There are now 87 cases of Covid-19 in the Beaufort Delta as the latest wave of the pandemic makes its way through the territory.

In grand total, there are 547 active cases in the NWT as of 9 a.m. on Jan. 6, with 319 in Yellowknife, 61 in the Tłı̨chǫ region, 31 in Dehcho, 22 in Hay River, 15 in the Sahtu and 11 in Fort Smith.

An email obtained by Inuvik Drum from NWT Heath and Social Services authority Beaufort Delta Region notes that 34 of the Beaufort Delta cases are in Aklavik, eight are in Fort McPherson, 29 are in Inuvik, 11 are in Tsiigehtchic and three are in Tuktoyaktuk. However, the email only counts up to 85 active cases, meaning there’s two more currently unspoken for.

Chief Public Health Officer Dr. Kami Kandola said there is evidence of community spread in Aklavik, Behchokǫ̀, Fort Providence, Hay River, Whatì, and Yellowknife including Ndilǫ and Dettah, and officials were expecting more infections and locations to be reported in the coming days.

New public health measures were announced Jan. 4 by Kandola in an effort to contain the spread of the Omicron variant, which Kandola said is now the dominant strain in the Northwest Territories. Drinking establishments are capped at six per table, and moving from table to table is not allowed.

With over 6,700 people returning from outside the NWT, Kandola said the government is asking all of them to self isolate for three days upon arriving at their destination. GNWT employees are required to work from home for at least three days if returning from outside the territory, but self-isolation remains optional for anyone else.

“Part of our transition to living with Covid is to have people follow recommendations and adapt their own behaviours,” she said. “The first 72-hour recommendations have actually have lead to a lot of people testing positive, becoming symptomatic and reporting their symptoms. This is how we picked up all these cases, because all these people were able to follow recommendations.

“The least public health restrictions is what we’re aiming for. At some point in the near future we transition out of a public health order. With the Omicron variant being a milder variant, with the high rate of fully vaccinated and boosted people, it is important that we work as a partnership and we work together. We need to be moving away from orders and more towards risk assessment.”

Household gatherings are limited once again to 10 people, with a maximum of five permitted from outside each particular household. “High risk” activities, such as singing, dancing, contact sports or funerals will not be permitted until at least the stroke of midnight on Jan. 22.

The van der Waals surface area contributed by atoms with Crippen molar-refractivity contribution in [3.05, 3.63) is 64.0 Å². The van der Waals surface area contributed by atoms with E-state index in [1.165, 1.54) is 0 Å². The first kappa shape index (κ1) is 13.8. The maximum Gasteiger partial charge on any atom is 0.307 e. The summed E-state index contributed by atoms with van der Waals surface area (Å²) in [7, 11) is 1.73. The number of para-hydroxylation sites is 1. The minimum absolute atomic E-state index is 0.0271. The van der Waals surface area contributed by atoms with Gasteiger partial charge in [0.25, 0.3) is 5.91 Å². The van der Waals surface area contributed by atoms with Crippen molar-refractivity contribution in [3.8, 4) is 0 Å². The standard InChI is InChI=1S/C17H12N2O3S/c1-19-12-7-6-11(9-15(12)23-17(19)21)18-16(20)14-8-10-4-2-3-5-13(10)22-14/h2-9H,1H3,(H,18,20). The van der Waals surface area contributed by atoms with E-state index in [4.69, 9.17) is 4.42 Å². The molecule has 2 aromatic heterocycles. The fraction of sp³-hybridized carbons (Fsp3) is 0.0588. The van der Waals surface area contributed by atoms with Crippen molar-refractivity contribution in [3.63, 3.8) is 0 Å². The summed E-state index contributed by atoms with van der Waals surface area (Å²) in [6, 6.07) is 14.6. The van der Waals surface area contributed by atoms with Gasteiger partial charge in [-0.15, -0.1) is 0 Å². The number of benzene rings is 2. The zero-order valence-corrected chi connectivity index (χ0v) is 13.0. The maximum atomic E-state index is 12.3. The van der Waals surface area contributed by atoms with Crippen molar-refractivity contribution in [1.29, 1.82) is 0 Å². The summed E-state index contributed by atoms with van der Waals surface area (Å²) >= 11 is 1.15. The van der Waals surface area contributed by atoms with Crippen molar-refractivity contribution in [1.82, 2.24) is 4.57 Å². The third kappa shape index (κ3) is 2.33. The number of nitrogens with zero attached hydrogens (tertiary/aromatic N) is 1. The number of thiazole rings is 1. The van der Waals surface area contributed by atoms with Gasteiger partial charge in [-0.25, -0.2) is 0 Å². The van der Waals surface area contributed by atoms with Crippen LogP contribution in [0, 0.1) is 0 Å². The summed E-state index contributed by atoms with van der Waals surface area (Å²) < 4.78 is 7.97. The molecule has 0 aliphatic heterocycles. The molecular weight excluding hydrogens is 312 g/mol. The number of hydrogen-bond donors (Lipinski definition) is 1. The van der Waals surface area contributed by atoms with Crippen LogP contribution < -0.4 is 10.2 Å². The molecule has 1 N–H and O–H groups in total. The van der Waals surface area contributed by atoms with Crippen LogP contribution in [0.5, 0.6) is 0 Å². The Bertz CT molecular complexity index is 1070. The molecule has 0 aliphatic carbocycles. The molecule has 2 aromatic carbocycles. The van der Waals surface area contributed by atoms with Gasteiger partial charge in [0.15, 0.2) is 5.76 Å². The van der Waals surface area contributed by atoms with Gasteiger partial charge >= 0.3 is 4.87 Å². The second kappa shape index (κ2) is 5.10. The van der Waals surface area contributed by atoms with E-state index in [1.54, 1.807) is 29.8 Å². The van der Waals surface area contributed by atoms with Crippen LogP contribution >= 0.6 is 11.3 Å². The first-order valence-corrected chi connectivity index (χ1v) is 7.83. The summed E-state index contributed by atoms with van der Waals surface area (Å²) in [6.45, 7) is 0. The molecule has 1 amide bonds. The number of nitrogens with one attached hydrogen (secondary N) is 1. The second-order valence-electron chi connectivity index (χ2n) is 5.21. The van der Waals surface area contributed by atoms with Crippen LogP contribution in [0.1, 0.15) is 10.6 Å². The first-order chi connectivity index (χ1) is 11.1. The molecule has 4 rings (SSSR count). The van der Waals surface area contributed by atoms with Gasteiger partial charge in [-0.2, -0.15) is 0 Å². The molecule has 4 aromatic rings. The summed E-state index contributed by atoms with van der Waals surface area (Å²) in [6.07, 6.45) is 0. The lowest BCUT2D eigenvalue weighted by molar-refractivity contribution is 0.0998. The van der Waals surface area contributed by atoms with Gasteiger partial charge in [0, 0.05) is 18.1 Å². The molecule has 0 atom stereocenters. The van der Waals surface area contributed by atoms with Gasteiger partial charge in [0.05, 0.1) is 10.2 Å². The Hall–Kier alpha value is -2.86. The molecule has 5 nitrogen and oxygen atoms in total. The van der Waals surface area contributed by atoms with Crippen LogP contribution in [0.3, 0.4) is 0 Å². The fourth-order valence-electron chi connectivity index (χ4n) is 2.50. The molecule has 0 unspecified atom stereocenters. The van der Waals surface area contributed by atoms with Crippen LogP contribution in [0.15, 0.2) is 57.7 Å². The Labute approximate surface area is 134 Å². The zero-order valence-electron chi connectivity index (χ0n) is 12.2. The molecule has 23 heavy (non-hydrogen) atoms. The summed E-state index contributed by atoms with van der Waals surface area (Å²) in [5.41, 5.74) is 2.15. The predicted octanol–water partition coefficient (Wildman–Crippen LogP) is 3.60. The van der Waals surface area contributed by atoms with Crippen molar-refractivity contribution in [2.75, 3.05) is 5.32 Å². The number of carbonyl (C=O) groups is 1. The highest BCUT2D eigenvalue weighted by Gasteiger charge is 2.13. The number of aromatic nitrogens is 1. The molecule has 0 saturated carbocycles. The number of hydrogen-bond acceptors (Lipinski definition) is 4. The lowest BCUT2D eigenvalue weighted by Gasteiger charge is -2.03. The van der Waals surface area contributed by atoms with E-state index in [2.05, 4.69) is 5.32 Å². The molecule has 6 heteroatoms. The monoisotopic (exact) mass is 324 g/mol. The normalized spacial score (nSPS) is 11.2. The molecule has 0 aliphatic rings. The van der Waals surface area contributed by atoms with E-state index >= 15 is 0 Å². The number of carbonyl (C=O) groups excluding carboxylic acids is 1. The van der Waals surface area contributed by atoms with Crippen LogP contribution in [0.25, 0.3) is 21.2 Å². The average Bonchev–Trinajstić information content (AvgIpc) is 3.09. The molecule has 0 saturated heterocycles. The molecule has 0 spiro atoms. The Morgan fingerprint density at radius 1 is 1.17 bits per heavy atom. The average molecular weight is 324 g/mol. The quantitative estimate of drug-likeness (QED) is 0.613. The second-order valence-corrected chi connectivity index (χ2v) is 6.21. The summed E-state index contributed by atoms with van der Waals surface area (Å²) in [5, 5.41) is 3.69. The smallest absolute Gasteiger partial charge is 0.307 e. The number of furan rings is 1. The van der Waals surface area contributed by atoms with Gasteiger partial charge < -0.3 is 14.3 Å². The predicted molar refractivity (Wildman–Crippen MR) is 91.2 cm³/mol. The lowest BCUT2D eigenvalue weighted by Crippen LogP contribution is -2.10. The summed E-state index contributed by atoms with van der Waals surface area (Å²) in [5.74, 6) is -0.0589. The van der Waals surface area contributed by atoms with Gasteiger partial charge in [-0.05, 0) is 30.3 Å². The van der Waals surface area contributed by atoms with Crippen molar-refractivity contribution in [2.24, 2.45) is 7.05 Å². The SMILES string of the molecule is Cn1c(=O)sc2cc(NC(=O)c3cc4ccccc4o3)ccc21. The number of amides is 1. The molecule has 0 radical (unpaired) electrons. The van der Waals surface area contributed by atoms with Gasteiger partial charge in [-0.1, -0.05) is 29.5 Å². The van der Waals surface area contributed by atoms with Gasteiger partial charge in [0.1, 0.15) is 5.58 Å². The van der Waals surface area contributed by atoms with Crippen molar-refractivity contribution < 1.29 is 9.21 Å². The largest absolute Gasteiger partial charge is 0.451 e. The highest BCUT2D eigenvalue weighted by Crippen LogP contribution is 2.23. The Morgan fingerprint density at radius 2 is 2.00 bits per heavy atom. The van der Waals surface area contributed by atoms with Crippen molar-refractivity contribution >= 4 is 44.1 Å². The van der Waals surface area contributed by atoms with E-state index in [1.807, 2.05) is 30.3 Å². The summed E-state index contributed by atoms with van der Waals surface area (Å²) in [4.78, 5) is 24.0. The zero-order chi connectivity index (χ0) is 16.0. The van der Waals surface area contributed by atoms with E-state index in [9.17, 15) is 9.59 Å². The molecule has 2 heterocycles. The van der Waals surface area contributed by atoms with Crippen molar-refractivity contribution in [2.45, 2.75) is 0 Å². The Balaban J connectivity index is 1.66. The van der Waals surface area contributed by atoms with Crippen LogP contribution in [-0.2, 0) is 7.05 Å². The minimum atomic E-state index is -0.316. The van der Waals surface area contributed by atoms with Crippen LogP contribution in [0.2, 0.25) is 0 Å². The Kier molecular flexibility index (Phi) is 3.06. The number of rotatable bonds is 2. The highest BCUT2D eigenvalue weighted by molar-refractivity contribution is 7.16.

Health Minister Julie Green said the GNWT would resume updating its Covid-19 dashboard daily soon.

“In order to give our staff a break over the holidays we reduced the amount of reporting that we had been doing,” she said. “Now that everyone is back to work, the reporting will continue as usual starting today. That means a daily case count on Monday to Friday and Community Updates on Monday.

“If there is a need to issue exposure notices because of cases or potential cases in communities — those exposure notices are issued immediately. I really recommend that people bookmark the exposure site on their computers and check it often, because there are lots of exposures coming out within the last few days.

“This is an area of personal responsibility where people need to inform themselves of the risk and adjust their actions to be commensurate with that.”

The cases follow reports that a direct flight from Edmonton to Inuvik has been declared an exposure site.

Anyone who was in rows 15 to 24 on Canadian North Flight 5T 244, which departed from Edmonton to Inuvik on Dec. 27 at 7:45 a.m., must take appropriate Covid-19 precautions, as required by a Public Health Order.

People in rows 15 to 24 who are not fully vaccinated are required to isolate in place for eight days and test for Covid-19 on day 8 before breaking isolation. Anyone who is fully vaccinated is required to self-monitor for 10 days and get tested on day 4 and/or if symptoms occur.

More flights were added in a public exposure update at 4:48 p.m. Dec. 29.

Anyone who was on Canadian North Flight 245 that departed from Inuvik to Norman Wells on Dec. 28 who was in rows 10 to 17 must take legally required safety precautions.

Eric Bowling

Your source for all things happening in the Beaufort Delta. Eric jumped at the chance to write for the Inuvik Drum after cutting his teeth in Alberta. He enjoys long walks, loud music and strong coffee....

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  1. I think that the wording around “self isolation” could be confusing or misleading. It is my understanding that the 72 hours upon arrival are recommended to have limited contact with others, but a full official isolation in which one cannot enter any other building or have visitors is not required. Copied from the ‘After Arriving in the NWT’ GNWT page:
    – Limit contact between your household and others.
    – Wear a well-constructed and tight fitting mask in all public spaces.
    – Do not attend large gatherings.
    – Use the rapid tests distributed at the Yellowknife and Inuvik airports to test yourself on your day of arrival and 72 hours later.